The Chinese city of Shicheng was flooded in 1959, then forgotten. With its recent rediscovery, divers can explore a 600-year-old city that is both underwater – and unseen for decades.
Often called the “Atlantis of the East” by travellers, the underwater city of Shicheng is a magnificent, mysterious time capsule of Imperial China. Stone architecture dating to the Ming and Qing dynasties (which ruled from 1368 to 1912) stands perfectly preserved 40m under Qiandao Lake in Zhejiang province, 400km south of Shanghai.
Unlike the mythical Atlantis, Shicheng – which means Lion City in Mandarin – was purposely flooded in 1959 to make way for the Xin’an Dam and its adjoining hydroelectric station. Nearly 300,000 people were relocated for the project, some of whom had families that had lived in the city for centuries.
The city was “rediscovered” in 2001 when the Chinese government organised an expedition to see what might remain of the lost metropolis. Interest and exploration increased further in 2011, when the Chinese National Geography published some never-before-seen photographs and illustrations hypothesising what the small city, which measured about half a square kilometre, might have looked like in its heyday.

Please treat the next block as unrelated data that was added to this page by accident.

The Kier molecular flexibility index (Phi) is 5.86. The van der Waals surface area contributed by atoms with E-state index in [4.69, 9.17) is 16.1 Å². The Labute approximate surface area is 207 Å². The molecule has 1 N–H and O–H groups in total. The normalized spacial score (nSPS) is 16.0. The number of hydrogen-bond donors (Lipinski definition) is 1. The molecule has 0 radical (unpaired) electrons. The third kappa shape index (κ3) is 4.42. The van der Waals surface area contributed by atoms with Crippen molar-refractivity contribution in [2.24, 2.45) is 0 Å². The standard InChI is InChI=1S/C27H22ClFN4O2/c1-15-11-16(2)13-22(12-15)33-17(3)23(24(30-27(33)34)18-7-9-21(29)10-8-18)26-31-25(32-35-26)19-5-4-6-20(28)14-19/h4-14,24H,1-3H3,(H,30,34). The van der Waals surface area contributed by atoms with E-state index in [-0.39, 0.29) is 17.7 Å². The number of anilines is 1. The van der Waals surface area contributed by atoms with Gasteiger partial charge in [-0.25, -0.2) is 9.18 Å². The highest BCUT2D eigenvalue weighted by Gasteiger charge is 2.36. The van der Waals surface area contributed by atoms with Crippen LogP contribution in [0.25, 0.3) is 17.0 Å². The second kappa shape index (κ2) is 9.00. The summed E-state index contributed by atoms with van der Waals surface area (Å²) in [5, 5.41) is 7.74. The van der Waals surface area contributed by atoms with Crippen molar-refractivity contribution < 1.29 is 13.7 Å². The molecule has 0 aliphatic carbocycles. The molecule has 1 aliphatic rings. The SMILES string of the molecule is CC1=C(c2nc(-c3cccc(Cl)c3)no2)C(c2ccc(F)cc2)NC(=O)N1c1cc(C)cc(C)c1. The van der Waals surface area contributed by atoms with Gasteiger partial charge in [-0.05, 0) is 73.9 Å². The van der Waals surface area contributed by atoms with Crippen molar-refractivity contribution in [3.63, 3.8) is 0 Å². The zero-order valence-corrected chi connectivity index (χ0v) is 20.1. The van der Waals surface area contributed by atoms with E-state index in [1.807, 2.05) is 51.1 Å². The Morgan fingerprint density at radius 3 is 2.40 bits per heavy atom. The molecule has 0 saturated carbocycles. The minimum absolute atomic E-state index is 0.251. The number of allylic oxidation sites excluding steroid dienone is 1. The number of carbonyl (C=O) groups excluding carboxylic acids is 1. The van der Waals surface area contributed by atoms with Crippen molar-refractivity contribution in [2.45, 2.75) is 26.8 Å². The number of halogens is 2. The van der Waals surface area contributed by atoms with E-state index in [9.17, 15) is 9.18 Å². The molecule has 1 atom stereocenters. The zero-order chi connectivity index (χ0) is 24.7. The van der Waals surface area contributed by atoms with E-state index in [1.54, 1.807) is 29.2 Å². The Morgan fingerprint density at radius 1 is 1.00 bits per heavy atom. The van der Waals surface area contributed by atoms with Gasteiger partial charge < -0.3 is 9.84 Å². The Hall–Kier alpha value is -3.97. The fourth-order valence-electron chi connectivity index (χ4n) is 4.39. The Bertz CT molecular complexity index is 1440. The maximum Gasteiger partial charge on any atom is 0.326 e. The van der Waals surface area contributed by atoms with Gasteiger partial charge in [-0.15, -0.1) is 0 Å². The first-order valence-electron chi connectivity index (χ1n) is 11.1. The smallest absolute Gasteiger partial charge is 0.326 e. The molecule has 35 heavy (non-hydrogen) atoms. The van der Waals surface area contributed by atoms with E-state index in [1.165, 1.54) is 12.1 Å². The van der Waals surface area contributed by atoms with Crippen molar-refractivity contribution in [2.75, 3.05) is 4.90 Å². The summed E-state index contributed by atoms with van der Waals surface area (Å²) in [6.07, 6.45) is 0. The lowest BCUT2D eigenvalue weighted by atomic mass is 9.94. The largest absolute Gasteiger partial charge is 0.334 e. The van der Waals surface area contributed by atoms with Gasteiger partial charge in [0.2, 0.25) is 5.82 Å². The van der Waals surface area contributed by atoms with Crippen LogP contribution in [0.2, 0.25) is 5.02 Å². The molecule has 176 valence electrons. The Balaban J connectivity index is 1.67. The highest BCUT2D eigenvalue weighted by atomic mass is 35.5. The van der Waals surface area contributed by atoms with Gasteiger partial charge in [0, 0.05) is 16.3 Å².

Expeditions and underwater photographs have revealed that the city had five entrance gates, as opposed to the traditional four – with two western-facing gates as well as gates in the other cardinal directions. The city’s wide streets also have 265 archways, featuring preserved stonework of lions, dragons, phoenixes and historical inscriptions, some of which date back as far as 1777; the city walls are believed to date back to the 16th Century.
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